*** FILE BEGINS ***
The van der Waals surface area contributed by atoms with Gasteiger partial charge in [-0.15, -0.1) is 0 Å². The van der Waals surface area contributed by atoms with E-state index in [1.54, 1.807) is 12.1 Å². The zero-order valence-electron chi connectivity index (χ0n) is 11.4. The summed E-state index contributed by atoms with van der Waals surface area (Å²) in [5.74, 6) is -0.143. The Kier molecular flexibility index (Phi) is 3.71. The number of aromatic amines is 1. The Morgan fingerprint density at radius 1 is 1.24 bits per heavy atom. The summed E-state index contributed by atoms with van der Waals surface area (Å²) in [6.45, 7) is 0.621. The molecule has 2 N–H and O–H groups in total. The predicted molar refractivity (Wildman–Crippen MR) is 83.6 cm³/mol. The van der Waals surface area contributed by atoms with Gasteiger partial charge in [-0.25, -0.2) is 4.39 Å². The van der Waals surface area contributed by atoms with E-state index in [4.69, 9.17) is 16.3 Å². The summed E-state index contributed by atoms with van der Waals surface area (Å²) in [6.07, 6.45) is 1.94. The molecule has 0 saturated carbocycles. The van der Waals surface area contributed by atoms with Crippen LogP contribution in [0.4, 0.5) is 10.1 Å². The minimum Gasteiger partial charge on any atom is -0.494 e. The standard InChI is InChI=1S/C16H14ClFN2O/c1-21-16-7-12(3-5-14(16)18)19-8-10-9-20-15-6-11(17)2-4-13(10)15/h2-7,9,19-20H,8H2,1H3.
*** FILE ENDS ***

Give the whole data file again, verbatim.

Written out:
The van der Waals surface area contributed by atoms with Gasteiger partial charge in [-0.15, -0.1) is 0 Å². The van der Waals surface area contributed by atoms with E-state index in [1.54, 1.807) is 12.1 Å². The zero-order valence-electron chi connectivity index (χ0n) is 11.4. The summed E-state index contributed by atoms with van der Waals surface area (Å²) in [5.74, 6) is -0.143. The Kier molecular flexibility index (Phi) is 3.71. The number of aromatic amines is 1. The Morgan fingerprint density at radius 1 is 1.24 bits per heavy atom. The summed E-state index contributed by atoms with van der Waals surface area (Å²) in [6.45, 7) is 0.621. The molecule has 2 N–H and O–H groups in total. The predicted molar refractivity (Wildman–Crippen MR) is 83.6 cm³/mol. The van der Waals surface area contributed by atoms with Gasteiger partial charge in [-0.25, -0.2) is 4.39 Å². The van der Waals surface area contributed by atoms with E-state index in [4.69, 9.17) is 16.3 Å². The summed E-state index contributed by atoms with van der Waals surface area (Å²) in [6.07, 6.45) is 1.94. The molecule has 0 saturated carbocycles. The van der Waals surface area contributed by atoms with Crippen LogP contribution in [0.4, 0.5) is 10.1 Å². The minimum Gasteiger partial charge on any atom is -0.494 e. The standard InChI is InChI=1S/C16H14ClFN2O/c1-21-16-7-12(3-5-14(16)18)19-8-10-9-20-15-6-11(17)2-4-13(10)15/h2-7,9,19-20H,8H2,1H3.